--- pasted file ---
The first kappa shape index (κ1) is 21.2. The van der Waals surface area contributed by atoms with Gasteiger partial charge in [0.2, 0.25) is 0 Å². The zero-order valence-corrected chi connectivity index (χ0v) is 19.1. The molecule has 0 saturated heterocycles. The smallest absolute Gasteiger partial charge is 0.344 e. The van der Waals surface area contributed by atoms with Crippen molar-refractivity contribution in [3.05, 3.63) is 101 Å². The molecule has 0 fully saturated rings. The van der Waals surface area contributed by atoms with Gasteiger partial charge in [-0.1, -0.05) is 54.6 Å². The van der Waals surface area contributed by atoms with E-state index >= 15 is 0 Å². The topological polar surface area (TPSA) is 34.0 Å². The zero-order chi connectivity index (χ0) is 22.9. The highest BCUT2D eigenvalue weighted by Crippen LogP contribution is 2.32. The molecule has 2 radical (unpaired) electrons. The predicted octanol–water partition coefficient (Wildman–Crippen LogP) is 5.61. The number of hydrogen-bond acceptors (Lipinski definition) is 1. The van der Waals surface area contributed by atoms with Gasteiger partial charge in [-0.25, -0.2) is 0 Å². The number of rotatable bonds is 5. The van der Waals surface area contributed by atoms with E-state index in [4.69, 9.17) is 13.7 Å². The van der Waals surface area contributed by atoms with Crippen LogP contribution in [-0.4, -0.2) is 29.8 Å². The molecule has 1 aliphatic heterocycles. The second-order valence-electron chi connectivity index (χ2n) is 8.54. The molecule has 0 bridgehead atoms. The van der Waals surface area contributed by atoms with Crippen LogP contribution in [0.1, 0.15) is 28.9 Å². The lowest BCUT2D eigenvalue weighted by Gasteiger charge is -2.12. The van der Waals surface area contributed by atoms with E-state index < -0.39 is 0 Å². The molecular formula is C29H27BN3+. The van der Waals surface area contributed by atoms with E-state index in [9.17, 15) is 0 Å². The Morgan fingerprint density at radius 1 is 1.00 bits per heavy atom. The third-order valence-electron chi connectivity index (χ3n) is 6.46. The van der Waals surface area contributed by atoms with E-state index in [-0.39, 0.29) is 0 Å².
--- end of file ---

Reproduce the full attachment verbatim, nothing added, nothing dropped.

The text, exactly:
The first kappa shape index (κ1) is 21.2. The van der Waals surface area contributed by atoms with Gasteiger partial charge in [0.2, 0.25) is 0 Å². The zero-order valence-corrected chi connectivity index (χ0v) is 19.1. The molecule has 0 saturated heterocycles. The smallest absolute Gasteiger partial charge is 0.344 e. The van der Waals surface area contributed by atoms with Crippen molar-refractivity contribution in [3.05, 3.63) is 101 Å². The molecule has 0 fully saturated rings. The van der Waals surface area contributed by atoms with Gasteiger partial charge in [-0.1, -0.05) is 54.6 Å². The van der Waals surface area contributed by atoms with E-state index >= 15 is 0 Å². The topological polar surface area (TPSA) is 34.0 Å². The zero-order chi connectivity index (χ0) is 22.9. The highest BCUT2D eigenvalue weighted by Crippen LogP contribution is 2.32. The molecule has 2 radical (unpaired) electrons. The predicted octanol–water partition coefficient (Wildman–Crippen LogP) is 5.61. The number of hydrogen-bond acceptors (Lipinski definition) is 1. The van der Waals surface area contributed by atoms with Gasteiger partial charge in [-0.25, -0.2) is 0 Å². The number of rotatable bonds is 5. The van der Waals surface area contributed by atoms with E-state index in [4.69, 9.17) is 13.7 Å². The van der Waals surface area contributed by atoms with Crippen LogP contribution in [-0.4, -0.2) is 29.8 Å². The molecule has 1 aliphatic heterocycles. The second-order valence-electron chi connectivity index (χ2n) is 8.54. The molecule has 0 bridgehead atoms. The van der Waals surface area contributed by atoms with Crippen LogP contribution in [0.1, 0.15) is 28.9 Å². The lowest BCUT2D eigenvalue weighted by Gasteiger charge is -2.12. The van der Waals surface area contributed by atoms with E-state index < -0.39 is 0 Å². The molecular formula is C29H27BN3+. The van der Waals surface area contributed by atoms with E-state index in [9.17, 15) is 0 Å². The Morgan fingerprint density at radius 1 is 1.00 bits per heavy atom. The third-order valence-electron chi connectivity index (χ3n) is 6.46. The van der Waals surface area contributed by atoms with E-state index in [-0.39, 0.29) is 0 Å².